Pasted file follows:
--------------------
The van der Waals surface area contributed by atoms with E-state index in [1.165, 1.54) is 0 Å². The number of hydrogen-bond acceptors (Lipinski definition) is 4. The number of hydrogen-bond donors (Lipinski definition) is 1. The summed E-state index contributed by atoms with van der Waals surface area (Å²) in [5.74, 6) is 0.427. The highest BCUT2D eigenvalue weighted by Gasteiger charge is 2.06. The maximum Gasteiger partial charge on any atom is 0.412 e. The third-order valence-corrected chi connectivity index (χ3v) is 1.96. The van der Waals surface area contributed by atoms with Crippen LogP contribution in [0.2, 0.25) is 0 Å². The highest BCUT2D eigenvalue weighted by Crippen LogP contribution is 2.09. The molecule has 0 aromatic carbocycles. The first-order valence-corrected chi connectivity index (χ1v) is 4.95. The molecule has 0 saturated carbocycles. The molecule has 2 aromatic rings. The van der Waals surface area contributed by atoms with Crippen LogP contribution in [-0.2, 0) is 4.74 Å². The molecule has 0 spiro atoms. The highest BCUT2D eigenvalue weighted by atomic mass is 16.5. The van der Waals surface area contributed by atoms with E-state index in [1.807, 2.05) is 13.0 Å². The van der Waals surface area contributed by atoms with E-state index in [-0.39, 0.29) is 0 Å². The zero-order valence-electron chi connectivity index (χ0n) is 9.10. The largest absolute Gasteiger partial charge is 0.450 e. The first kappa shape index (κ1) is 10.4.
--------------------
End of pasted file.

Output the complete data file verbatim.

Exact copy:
The van der Waals surface area contributed by atoms with E-state index in [1.165, 1.54) is 0 Å². The number of hydrogen-bond acceptors (Lipinski definition) is 4. The number of hydrogen-bond donors (Lipinski definition) is 1. The summed E-state index contributed by atoms with van der Waals surface area (Å²) in [5.74, 6) is 0.427. The highest BCUT2D eigenvalue weighted by Gasteiger charge is 2.06. The maximum Gasteiger partial charge on any atom is 0.412 e. The third-order valence-corrected chi connectivity index (χ3v) is 1.96. The van der Waals surface area contributed by atoms with Crippen LogP contribution in [0.2, 0.25) is 0 Å². The highest BCUT2D eigenvalue weighted by Crippen LogP contribution is 2.09. The molecule has 0 aromatic carbocycles. The first-order valence-corrected chi connectivity index (χ1v) is 4.95. The molecule has 0 saturated carbocycles. The molecule has 2 aromatic rings. The van der Waals surface area contributed by atoms with Crippen LogP contribution in [-0.2, 0) is 4.74 Å². The molecule has 0 spiro atoms. The highest BCUT2D eigenvalue weighted by atomic mass is 16.5. The van der Waals surface area contributed by atoms with E-state index in [1.807, 2.05) is 13.0 Å². The van der Waals surface area contributed by atoms with E-state index in [-0.39, 0.29) is 0 Å². The zero-order valence-electron chi connectivity index (χ0n) is 9.10. The largest absolute Gasteiger partial charge is 0.450 e. The first kappa shape index (κ1) is 10.4.